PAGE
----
Lane Kiffin has USC enjoying the ride, no matter how ugly the conditions

Dan Wetzel
Yahoo Sports

EAST RUTHERFORD, N.J. – Lane Kiffin's second-ranked USC Trojans survived the heat and the humidity. They watched it rain and then pour like you don't see in L.A. They saw menacing clouds move in overhead and then spent more than an hour huddled in their locker room for a mid-game weather delay.

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Lane Kiffin wants Matt Barkley, left, and the Trojans to focus only on winning, not how they look. (Getty Imag …

The Trojans dealt with a mostly empty stadium, a long disjointed afternoon turned evening, and, more than anything, a spirited Syracuse team.

They won 42-29, moving to 2-0 on the season.

Yet standing outside the Trojan locker room when it was all done, Kiffin was fighting to keep the narrative on what this was (a hard-fought road victory) and not what it wasn't (one of those Savannah State-style beat-downs where everything looks perfect.

This is college football, where style points are for some reason valued, where winning ugly isn't always celebrated and where so many teams just schedule cupcakes rather than deal with a unique challenge, like coming here to the shadow of New York City to be the Orangemen's game of the year. It all goes double when you're sitting on a national title contender like USC.

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So Kiffin relayed a conversation from the summer with Tim Tebow about the pressure that comes with pursuing perfection.

"He talked about his senior year, he had already won the Heisman and they were No. 1 and all of that," Kiffin said. "They played us when we were at Tennessee and won by 10. And he said they felt like they lost."

That, more than anything, is a feeling he doesn't want for Matt Barkley, Robert Woods and the others.

"We're trying to do a really good job feeling good about winning."

So Kiffin kept feeling good about it. Yes, there is room for improvement. Yes, the defense could be better. No, this wasn't the kind of pyrotechnic display he probably would've coveted a few years back, when he might have been motivated to perform for the East Coast media and not simply realized the danger at hand.

A 13-point victory in an environment that felt like a trap would have to be enough. He wasn't going to let anyone feel like they lost.

"I think that it's just unrealistic," Kiffin said of the expectations in college football. "We have to make sure we don't fall into what everyone else is saying. Last week you move from 1 to 2 [in the national polls] after winning by 39."

This was a bizarre day of college football, like almost nothing else in the sport. Syracuse is trying to establish itself as New York's college team, so it's playing a number of big non-conference games here at Met Life, just across the Hudson from Manhattan.

Ticket sales were sluggish, the announced crowd of 39,507 was vastly inflated. Whoever did show up – maybe 30,000 – rattled around this cavernous 82,566-seat stadium. Even then there were probably more USC fans here anyway. The result was a dead atmosphere that began under heat and humidity and was soon plagued by powerful weather: heavy rains, a slick field and a 70-minute delay with players huddled in the locker room trying to stay focused.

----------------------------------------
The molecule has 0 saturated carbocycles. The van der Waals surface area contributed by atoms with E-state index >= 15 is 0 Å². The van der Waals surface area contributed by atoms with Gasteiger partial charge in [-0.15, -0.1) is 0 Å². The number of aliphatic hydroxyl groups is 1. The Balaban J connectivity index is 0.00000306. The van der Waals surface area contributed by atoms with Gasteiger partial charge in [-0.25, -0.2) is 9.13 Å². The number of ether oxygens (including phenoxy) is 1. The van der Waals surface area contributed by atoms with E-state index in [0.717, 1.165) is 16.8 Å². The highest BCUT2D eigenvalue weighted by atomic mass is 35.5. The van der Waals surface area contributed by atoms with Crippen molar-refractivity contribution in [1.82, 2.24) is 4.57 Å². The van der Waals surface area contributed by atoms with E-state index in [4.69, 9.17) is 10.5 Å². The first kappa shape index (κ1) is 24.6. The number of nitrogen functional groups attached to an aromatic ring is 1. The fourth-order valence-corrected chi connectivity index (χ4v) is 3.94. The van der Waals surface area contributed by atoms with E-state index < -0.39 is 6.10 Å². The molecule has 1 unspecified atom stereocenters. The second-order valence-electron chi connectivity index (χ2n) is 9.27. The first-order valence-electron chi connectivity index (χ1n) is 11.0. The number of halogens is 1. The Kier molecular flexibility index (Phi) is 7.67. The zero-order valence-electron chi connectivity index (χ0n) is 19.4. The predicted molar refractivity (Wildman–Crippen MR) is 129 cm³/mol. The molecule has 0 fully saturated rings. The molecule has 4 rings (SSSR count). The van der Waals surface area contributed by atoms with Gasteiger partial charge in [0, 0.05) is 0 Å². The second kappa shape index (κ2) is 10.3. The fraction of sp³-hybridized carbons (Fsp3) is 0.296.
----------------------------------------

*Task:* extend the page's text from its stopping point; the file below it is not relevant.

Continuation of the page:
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"A game that is not easy to play," Kiffin described it. "The East Coast, two days [on the road], NFL stadium, not much attendance, lower than people thought, so there wasn't a whole lot of energy, then the delay. [There were] a lot of reasons why they could've not done well."

This is where Kiffin has matured, where he's become a better coach, less brash, less concerned with outside opinions and more focused on simply winning. Perhaps back in the day he would've obsessed about putting on a show. Instead he harkened back to his NFL days, where West Coast teams always dread East Coast games.

So the game plan was about ball control. The play-calling was mostly bland. Lots of Barkley out-passes to Woods and Marquis Lee. Lots of running the ball. Lots of trying to avoid the turnovers that give underdogs momentum and hope.

Barkley threw for six touchdowns but just 187 yards, a line as strange as the conditions. Kiffin was more concerned about controlling the clock.

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Robert Woods, (No. 2), is congratulated by teammates after scoring a touchdown against Syracuse. (Reuters)

"If you come into an environment like it was today, just kind of weird, and you're on the road against a team that this is their Super Bowl, they can throw everything at you," Kiffin said. "It was more critical to make sure we were getting completions and running the ball than just throwing the ball downfield, where turnovers happen or sacks that cause fumbles."

So, yes, it was a little ugly. So what, he said.

"I think that's come with coaching longer," the 37-year-old said. "I probably would've been different a few years ago. The whole day today all I was thinking about was getting to 2-0. Get back on the plane, stay as healthy as you can and move onto the next round.

"When I was an assistant I would feel like, ‘Why didn't we score on the last possession and make it 50?' And now because my emotions affect the whole team I have to remind myself that at the end of the day the No. 1 goal is to win the game and stay healthy."

So, no apologies. Instead Kiffin was pleased to see his players celebrate on the field and hear they danced up the ramp to the locker room. It was going to be a fun flight home. Lane Kiffin's season-long mantra, stemming from that Tebow admission, promised that.

"That was a really good win," he said outside that locker room. "Really good."

He wasn't concerned with anyone who thinks controlling, but not crushing, a Big East team isn't good enough.

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